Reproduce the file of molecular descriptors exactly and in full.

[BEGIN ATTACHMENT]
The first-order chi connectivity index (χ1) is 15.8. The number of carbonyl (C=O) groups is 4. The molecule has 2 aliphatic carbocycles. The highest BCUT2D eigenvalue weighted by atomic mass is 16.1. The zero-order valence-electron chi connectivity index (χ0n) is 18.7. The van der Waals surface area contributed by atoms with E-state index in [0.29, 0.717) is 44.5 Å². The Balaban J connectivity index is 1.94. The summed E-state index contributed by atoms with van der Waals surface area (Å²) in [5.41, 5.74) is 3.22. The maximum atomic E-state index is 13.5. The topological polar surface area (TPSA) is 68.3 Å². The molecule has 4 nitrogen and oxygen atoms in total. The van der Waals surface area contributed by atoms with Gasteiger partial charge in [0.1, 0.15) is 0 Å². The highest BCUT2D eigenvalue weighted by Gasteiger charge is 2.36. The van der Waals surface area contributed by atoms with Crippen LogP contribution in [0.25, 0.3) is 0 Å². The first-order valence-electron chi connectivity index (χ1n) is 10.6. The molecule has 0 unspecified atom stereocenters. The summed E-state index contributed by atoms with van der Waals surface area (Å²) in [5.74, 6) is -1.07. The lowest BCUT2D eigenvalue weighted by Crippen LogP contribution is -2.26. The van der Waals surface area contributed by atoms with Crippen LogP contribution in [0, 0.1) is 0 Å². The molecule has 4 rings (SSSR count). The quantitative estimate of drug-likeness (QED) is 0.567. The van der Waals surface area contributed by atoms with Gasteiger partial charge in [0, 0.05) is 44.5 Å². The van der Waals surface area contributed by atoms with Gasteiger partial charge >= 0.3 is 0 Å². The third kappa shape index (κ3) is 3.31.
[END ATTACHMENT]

The first-order chi connectivity index (χ1) is 15.8. The number of carbonyl (C=O) groups is 4. The molecule has 2 aliphatic carbocycles. The highest BCUT2D eigenvalue weighted by atomic mass is 16.1. The zero-order valence-electron chi connectivity index (χ0n) is 18.7. The van der Waals surface area contributed by atoms with E-state index in [0.29, 0.717) is 44.5 Å². The Balaban J connectivity index is 1.94. The summed E-state index contributed by atoms with van der Waals surface area (Å²) in [5.41, 5.74) is 3.22. The maximum atomic E-state index is 13.5. The topological polar surface area (TPSA) is 68.3 Å². The molecule has 4 nitrogen and oxygen atoms in total. The van der Waals surface area contributed by atoms with Gasteiger partial charge in [0.1, 0.15) is 0 Å². The highest BCUT2D eigenvalue weighted by Gasteiger charge is 2.36. The van der Waals surface area contributed by atoms with Crippen LogP contribution in [0.25, 0.3) is 0 Å². The first-order valence-electron chi connectivity index (χ1n) is 10.6. The molecule has 0 unspecified atom stereocenters. The summed E-state index contributed by atoms with van der Waals surface area (Å²) in [5.74, 6) is -1.07. The lowest BCUT2D eigenvalue weighted by Crippen LogP contribution is -2.26. The van der Waals surface area contributed by atoms with Crippen LogP contribution in [0, 0.1) is 0 Å². The molecule has 4 rings (SSSR count). The quantitative estimate of drug-likeness (QED) is 0.567. The van der Waals surface area contributed by atoms with Gasteiger partial charge in [0, 0.05) is 44.5 Å². The van der Waals surface area contributed by atoms with Gasteiger partial charge >= 0.3 is 0 Å². The third kappa shape index (κ3) is 3.31.